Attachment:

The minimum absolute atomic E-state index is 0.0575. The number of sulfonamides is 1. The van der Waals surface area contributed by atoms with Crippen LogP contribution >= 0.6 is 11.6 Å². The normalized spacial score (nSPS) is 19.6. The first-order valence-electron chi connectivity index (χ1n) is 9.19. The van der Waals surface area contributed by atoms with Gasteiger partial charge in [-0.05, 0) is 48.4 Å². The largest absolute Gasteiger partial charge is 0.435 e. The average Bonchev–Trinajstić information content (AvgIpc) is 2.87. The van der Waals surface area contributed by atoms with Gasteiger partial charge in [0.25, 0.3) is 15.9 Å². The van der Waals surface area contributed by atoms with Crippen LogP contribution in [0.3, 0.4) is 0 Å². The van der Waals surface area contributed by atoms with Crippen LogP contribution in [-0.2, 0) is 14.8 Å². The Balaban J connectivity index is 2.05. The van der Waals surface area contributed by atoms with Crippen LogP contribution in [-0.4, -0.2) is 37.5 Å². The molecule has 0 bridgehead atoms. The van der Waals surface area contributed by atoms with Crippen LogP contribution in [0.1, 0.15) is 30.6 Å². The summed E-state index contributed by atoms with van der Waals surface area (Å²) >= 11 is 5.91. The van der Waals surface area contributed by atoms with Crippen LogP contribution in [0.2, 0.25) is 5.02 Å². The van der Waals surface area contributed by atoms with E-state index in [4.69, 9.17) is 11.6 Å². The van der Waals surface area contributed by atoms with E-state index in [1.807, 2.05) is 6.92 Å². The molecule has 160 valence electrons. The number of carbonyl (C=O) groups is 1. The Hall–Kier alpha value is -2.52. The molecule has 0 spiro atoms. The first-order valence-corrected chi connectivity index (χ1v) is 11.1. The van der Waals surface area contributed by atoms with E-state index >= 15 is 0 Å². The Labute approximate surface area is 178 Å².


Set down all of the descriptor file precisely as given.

The minimum absolute atomic E-state index is 0.0575. The number of sulfonamides is 1. The van der Waals surface area contributed by atoms with Crippen LogP contribution >= 0.6 is 11.6 Å². The normalized spacial score (nSPS) is 19.6. The first-order valence-electron chi connectivity index (χ1n) is 9.19. The van der Waals surface area contributed by atoms with Gasteiger partial charge in [-0.05, 0) is 48.4 Å². The largest absolute Gasteiger partial charge is 0.435 e. The average Bonchev–Trinajstić information content (AvgIpc) is 2.87. The van der Waals surface area contributed by atoms with Gasteiger partial charge in [0.25, 0.3) is 15.9 Å². The van der Waals surface area contributed by atoms with Crippen LogP contribution in [0.3, 0.4) is 0 Å². The van der Waals surface area contributed by atoms with Crippen LogP contribution in [-0.2, 0) is 14.8 Å². The Balaban J connectivity index is 2.05. The van der Waals surface area contributed by atoms with Crippen LogP contribution in [-0.4, -0.2) is 37.5 Å². The molecule has 0 bridgehead atoms. The van der Waals surface area contributed by atoms with Crippen LogP contribution in [0.1, 0.15) is 30.6 Å². The summed E-state index contributed by atoms with van der Waals surface area (Å²) >= 11 is 5.91. The van der Waals surface area contributed by atoms with Crippen LogP contribution in [0.2, 0.25) is 5.02 Å². The van der Waals surface area contributed by atoms with E-state index in [4.69, 9.17) is 11.6 Å². The van der Waals surface area contributed by atoms with E-state index in [1.807, 2.05) is 6.92 Å². The molecule has 160 valence electrons. The number of carbonyl (C=O) groups is 1. The Hall–Kier alpha value is -2.52. The molecule has 0 spiro atoms. The first-order valence-corrected chi connectivity index (χ1v) is 11.1. The van der Waals surface area contributed by atoms with E-state index >= 15 is 0 Å². The Labute approximate surface area is 178 Å².